Many of us are now experiencing the consequences of the COVID-19 pandemic. And for most of us, this is something completely new and frightening. Many of us are now at home, movements are limited, and social life seems to have come to a halt. Many are worried, about the health of themselves and their loved ones, about the impact of the pandemic on their work, about how the world will look after all this is over.
And some are ill, either at home, or in a hospital. Many will recover, some will not. Many aspects of our lives seem a bit trivial at this moment. However, in my opinion, much that appears trivial at first glance, proves to be a necessity. We all need a break from reality, find diversion in texts, images or objects that we like. So we can recharge, and sometimes even discover new insights, lessons, or find comfort.
When the pandemic was evolving, my thoughts were drawn to Saul Steinberg's famous drawing View of the World from 9th Avenue. It was published in march 1976, as the cover of an issue of The New Yorker. The illustration has been imitated by countless other artists. Of course, the idea of graphically depicting a short-sighted or biased view of the world, was not new; many examples of such maps exists. But the power if Steinberg's image is one of a kind.
For me, this map is relevant because it shows an universally shared phenomenon: What is happening in your part of the world, your street, town or country, is more important to you than something not directly in your surroundings. Not necessarily because you regard is a unimportant or irrelevant, but because we find it difficult to imagine ourselves in such situations. That is why many people often have stronger feelings from the news of a minor car incident in their street, than from an airplane crash on the other side of the world. We often even try to convince ourselves that what happened somewhere away could happen only because it happened far away.
In January 2020, that was the way I looked at COVID-19. An outbreak of a viral disease, at the other end of the world, in a town I had never heard off. Originating on a kind of market we do not have in the Netherlands. People died from it, but in my mind, that was probably mainly the result of limited accessibility to health care. For me, looking out of my figurative 9th-Avenue-window, China was more or less a small stripe at the far horizon.
When it became apparent that COVID-19 was much more than a severe - but locally limited - problem, online resources to follow the spread of the epidemic became available. These maps (I wrote a blog on them earlier) allowed us to follow the spread of something invisible. A virus. But of course, they do not show the virus. They show us the spread of disease and death. They show the sorrow of people, but in such an abstract way, we do not perceive it as such. It reminded me of Marcovici's map of the war cemeteries on the Western Front in Belgium after World War I.
It shows war cemeteries in the Yser and West-Flandre region, where thousands of soldiers died. Most WWI maps show trenches, or the front lines. But this this map shows the toll in human life. No tactics, heroics or nationalism: a map of cemeteries so parents were able to find the place their son was laid to rest. It shows the British, but also the German cemeteries. Death has no nationality. Notice there are much more war cemeteries on this map than there are nowadays: graves were concentrated. Therefore, this map offers a better insight of where people died, than a modern map of burial sites would. I will discuss the map in much more detail in a future post.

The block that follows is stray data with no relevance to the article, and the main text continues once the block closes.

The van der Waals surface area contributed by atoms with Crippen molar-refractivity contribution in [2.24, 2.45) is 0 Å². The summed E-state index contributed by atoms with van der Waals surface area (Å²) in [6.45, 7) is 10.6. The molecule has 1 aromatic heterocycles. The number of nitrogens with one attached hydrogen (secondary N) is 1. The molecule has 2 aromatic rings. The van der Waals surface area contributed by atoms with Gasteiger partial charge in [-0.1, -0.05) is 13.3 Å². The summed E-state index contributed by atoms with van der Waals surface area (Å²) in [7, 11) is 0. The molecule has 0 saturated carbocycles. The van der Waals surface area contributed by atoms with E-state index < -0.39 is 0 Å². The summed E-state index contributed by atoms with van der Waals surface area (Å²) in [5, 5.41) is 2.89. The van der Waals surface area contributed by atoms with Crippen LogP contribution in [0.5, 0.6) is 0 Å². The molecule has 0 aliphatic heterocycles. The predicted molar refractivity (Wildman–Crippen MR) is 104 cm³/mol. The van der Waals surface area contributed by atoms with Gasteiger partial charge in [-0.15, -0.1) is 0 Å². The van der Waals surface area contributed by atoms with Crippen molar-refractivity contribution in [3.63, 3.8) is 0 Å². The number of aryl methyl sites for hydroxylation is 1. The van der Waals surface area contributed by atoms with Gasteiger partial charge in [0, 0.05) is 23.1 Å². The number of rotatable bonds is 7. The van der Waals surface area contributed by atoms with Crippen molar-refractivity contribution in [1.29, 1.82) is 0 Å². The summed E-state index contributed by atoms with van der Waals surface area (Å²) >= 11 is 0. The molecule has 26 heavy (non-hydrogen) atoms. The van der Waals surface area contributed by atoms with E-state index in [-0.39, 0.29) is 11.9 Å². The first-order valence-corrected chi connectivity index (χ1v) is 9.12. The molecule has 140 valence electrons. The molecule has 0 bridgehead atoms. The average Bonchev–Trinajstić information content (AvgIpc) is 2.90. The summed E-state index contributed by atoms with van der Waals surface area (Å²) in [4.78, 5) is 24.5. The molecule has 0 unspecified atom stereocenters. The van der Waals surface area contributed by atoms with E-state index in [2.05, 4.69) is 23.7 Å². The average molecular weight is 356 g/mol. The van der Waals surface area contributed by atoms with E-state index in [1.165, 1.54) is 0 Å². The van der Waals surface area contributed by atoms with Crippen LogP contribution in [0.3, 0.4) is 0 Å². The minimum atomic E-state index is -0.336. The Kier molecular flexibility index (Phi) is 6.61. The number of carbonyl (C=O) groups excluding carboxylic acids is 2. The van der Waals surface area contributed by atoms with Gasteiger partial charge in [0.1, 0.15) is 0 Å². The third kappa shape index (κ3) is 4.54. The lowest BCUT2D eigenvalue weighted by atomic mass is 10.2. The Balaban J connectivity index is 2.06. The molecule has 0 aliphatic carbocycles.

At this moment, in the Netherlands, those who can work from home. Schools are closed, many shops and business are closed. We are instructed to keep distance from other people, but are allowed to go outsides, contrary to the policies in some other countries. So, I can go to the supermarket, the bakery or pharmacy.
I am able to go out for a walk, ride my bike or play football with my children. Yet, compared to the life I am used to, I feel confined. And my children even more.
But we have food, clean water,shelter, acces to health care, to information, etcetera. So, without the need to downplay all what is happening, and knowing it is not very useful to compare sorrows, the current situation also asks for perspective. Or more precise, a change of perspective: For many, it has been worse, it is always this worse, or it will be getting much worse. A map that intensely illustrates this to me is this map of Sarajevo. It is a horrifying depiction of the siege of Sarajevo during the Balkan war. The siege lasted from the May 1992 to the end February 1996. The creators of the FAMA collective state:
The map contains all the details of survival, describing also how facilities essential for every city managed to function. The map shows secret passages and tunnels, special corridors invented to enable personal movement around the town given its exposure to sniper fire all day-long. The map shows the city which replaced its parks with vegetable gardens, its rose gardens with corn fields, electricity with medieval lamps and central heating with hand-made stoves, and tap water with water from canisters filled only at a few places in town; personal recreation was replaced with running under sniper fire, caloric food with plants from window gardens, television with the art of conversation, and art was turned into a resistance to terrorism.
It shows the threats, the suffering, the unimaginable brutality of the oppressor. But also the resourcefulness of common people, of creative solutions, of adaptation in order to survive. To me, it is a cartographic monument to adaptation. A monument to closing the ranks, sticking together, to solidarity. But it is also a reminder of relativity. At least where I am at the moment, despite the worries, despite the people falling ill, despite the closed schools and shops: We are not killing each other.